Full Online Books
BOOK CATEGORIES
Authors Authors Short Stories Short Stories Long Stories Long Stories Funny Stories Funny Stories Love Stories Love Stories Stories For Kids Stories For Kids Poems Poems Essays Essays Nonfictions Nonfictions Plays Plays Folktales Folktales Fairy Tales Fairy Tales Fables Fables Learning Kitchen Learning Kitchen
LINKS
Valid XHTML 1.0 Transitional Free Classified Website Without Registration Free Classified Website Daniel Company
Twitter Twitter Add book
donate
Full Online Book HomeNonfictionsCurious Republic Of Gondour And Other Whimsical Sketches - THE APPROACHING EPIDEMIC
Famous Authors (View All Authors)
Curious Republic Of Gondour And Other Whimsical Sketches - THE APPROACHING EPIDEMIC Post by :empower Category :Nonfictions Author :Mark Twain Date :April 2011 Read :2095

Click below to download : Curious Republic Of Gondour And Other Whimsical Sketches - THE APPROACHING EPIDEMIC (Format : PDF)

Curious Republic Of Gondour And Other Whimsical Sketches - THE APPROACHING EPIDEMIC

One calamity to which the death of Mr. Dickens dooms this country has not
awakened the concern to which its gravity entitles it. We refer to the
fact that the nation is to be lectured to death and read to death all
next winter, by Tom, Dick, and Harry, with poor lamented Dickens for a
pretext. All the vagabonds who can spell will afflict the people with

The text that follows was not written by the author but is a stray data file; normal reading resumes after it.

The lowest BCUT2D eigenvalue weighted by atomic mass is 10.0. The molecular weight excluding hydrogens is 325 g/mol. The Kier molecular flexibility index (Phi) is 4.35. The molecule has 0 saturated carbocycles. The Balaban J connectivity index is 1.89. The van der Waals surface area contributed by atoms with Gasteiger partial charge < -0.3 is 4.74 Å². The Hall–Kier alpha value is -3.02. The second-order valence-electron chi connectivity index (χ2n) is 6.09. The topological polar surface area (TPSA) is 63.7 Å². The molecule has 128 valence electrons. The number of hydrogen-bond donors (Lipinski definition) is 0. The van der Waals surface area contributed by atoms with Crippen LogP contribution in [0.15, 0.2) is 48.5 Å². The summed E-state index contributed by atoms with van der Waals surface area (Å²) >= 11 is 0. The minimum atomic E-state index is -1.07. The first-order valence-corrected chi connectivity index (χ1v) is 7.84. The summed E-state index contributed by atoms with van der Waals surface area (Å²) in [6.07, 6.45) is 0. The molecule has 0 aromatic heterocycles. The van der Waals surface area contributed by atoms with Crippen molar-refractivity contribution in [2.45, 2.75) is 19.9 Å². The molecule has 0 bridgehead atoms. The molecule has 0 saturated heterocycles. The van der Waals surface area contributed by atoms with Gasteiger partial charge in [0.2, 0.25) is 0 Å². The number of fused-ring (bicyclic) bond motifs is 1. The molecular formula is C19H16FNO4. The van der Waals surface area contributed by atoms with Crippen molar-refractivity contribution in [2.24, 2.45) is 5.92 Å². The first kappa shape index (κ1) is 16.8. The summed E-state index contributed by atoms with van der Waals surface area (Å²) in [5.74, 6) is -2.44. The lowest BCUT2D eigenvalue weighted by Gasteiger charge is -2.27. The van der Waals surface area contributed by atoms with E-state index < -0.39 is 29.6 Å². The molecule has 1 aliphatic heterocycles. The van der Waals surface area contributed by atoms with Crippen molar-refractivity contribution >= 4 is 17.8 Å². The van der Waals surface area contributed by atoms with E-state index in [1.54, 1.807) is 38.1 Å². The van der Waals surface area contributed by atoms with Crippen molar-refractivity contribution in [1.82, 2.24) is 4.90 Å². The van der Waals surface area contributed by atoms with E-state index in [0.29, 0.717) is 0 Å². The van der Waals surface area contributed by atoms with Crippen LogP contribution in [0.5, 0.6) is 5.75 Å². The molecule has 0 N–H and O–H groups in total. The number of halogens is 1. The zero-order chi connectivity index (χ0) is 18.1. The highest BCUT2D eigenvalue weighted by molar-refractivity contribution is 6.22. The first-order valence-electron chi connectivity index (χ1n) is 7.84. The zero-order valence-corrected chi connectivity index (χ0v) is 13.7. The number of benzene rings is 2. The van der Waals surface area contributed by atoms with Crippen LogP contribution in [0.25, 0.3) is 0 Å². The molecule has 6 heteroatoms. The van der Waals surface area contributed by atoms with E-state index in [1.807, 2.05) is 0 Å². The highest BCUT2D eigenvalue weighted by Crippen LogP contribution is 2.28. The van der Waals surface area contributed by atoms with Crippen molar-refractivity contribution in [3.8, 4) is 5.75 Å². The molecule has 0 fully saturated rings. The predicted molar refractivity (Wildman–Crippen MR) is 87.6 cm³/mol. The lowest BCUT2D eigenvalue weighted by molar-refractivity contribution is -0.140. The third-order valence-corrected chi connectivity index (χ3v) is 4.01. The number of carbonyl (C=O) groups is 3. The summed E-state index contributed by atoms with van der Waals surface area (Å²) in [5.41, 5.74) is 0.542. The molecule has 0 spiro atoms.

"readings" from Pickwick and Copperfield, and all the insignificants who
have been ennobled by the notice of the great novelist or transfigured by
his smile will make a marketable commodity of it now, and turn the sacred
reminiscence to the practical use of procuring bread and butter. The
lecture rostrums will fairly swarm with these fortunates. Already the
signs of it are perceptible. Behold how the unclean creatures are
wending toward the dead lion and gathering to the feast:

"Reminiscences of Dickens." A lecture. By John Smith, who heard him
read eight times.

"Remembrances of Charles Dickens." A lecture. By John Jones, who saw
him once in a street car and twice in a barber shop.

"Recollections of Mr. Dickens." A lecture. By John Brown, who gained a
wide fame by writing deliriously appreciative critiques and rhapsodies
upon the great author's public readings; and who shook hands with the
great author upon various occasions, and held converse with him several
times.

"Readings from Dickens." By John White, who has the great delineator's
style and manner perfectly, having attended all his readings in this
country and made these things a study, always practising each reading
before retiring, and while it was hot from the great delineator's lips.
Upon this occasion Mr. W. will exhibit the remains of a cigar which he
saw Mr. Dickens smoke. This Relic is kept in a solid silver box made
purposely for it.

"Sights and Sounds of the Great Novelist." A popular lecture. By John
Gray, who waited on his table all the time he was at the Grand Hotel,
New York, and still has in his possession and will exhibit to the